The standard Pyramid GIS database currently has geospatial data for the following entities. All other entities are geocoded at run time:

  • World Continents
  • World Countries
  • World States & Provinces
  • World Cities
  • US Counties
  • US Zip Codes

NOTE: There are updated city shapes for the US available

Regional Shapes as Pies

Shape images can only show 2 data points: the region of interest and a singular metric. When regional data has data multiple points, the Pyramid engine will also swap the shape image for a multi-segment pie chart, in an attempt to better portray the multi-dimensional aspects of the query on a map.

Geocoding

The Pyramid engine geocodes addresses when it cannot find predefined geospatial data related to the entity. Geocoding is a process that involves taking the entities geographic information (like an address) and sending it to a special web service. This service then returns the latitude and longitude points for this entity so it can be plotted on a map.

Multi-lingual Maps and Cultures

Map details can be shown in a variety of languages. Further, any addresses or location names provided in a non-English language can also be geocoded in a variety of languages.

Shape Heat Maps

The heat map engine is designed for the shape polygons only. It can be applied using 3 colors ("tri-color") or 2 colors ("dual color"). The colors are automatically sourced from the prevailing map theme; from a small set of preset colors or from manual choices made by the end user using the more options dialog.

The dialog exposes color choices as well as the mechanism for the tri-color distribution: Average or Median.

  • The Average uses the mean amongst all items in the data set to determine the mid-point
  • The Median (50th percentile) uses the median value amongst all items in the data set to determine the mid-point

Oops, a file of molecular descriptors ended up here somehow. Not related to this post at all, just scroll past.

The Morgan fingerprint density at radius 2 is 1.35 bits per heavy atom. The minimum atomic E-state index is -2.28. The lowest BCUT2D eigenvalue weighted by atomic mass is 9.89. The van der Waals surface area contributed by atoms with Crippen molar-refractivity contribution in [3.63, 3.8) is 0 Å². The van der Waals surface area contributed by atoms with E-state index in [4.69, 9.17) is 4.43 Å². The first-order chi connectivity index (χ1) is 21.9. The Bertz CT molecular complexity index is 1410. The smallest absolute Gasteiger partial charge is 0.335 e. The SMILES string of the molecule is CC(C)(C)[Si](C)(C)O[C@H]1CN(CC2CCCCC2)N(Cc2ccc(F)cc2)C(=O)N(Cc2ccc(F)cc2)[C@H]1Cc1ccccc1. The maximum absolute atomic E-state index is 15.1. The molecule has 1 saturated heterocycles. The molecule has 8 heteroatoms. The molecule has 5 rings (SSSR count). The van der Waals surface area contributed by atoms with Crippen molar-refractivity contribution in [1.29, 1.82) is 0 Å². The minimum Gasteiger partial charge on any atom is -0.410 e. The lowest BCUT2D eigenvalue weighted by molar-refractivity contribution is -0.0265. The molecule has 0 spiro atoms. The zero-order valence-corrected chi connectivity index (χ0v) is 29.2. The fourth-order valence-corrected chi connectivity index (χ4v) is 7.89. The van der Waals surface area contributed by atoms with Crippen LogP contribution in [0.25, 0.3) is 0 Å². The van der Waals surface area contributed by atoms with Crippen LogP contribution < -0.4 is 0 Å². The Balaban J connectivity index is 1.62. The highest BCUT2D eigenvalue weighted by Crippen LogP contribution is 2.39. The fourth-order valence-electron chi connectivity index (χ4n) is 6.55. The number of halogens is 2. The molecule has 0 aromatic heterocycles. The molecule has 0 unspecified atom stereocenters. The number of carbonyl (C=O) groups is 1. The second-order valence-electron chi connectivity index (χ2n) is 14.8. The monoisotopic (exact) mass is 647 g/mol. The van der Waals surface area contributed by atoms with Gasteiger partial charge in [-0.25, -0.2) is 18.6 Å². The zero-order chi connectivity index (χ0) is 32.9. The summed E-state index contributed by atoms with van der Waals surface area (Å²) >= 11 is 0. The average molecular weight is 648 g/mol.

Theme tri-color Preset tri-color
Map Legends

The mapping component displays 3 legends and one warning image:

  • All map types show a map scale bar in the bottom right hand corner
  • Shape maps show a color range legend in the bottom left hand corner. The legend shows the range of colors used in the imaging as per the conditional formatting options (as described above)
  • Push-Pin / Pie maps show a legend of items that appear as segments in the pie charts in the left hand corner. The items and the colors are auto-determined by the query and the themes used for formatting the maps and report.
  • A Warning legend icon is shown in the top right hand corner when data is geocoded. This legend is displayed if there are any issues geocoding data, or the geocoding limit has been reached.

Map Examples

The following samples will be used to highlight some of the features of the geospatial mapping component.

Examples Samples
Polygon Shapes on a Mercator Map
Polygon Shapes on a Road View Map

Multi-dimensional data plotted as push-pin pie charts on an Aerial/Satellite View Map

Multi-dimensional data plotted as push-pin pie charts on an Aerial/Satellite with Labels View Map
Plotted cities on a Mercator Map
Plotted addresses geocoded on a Road View Map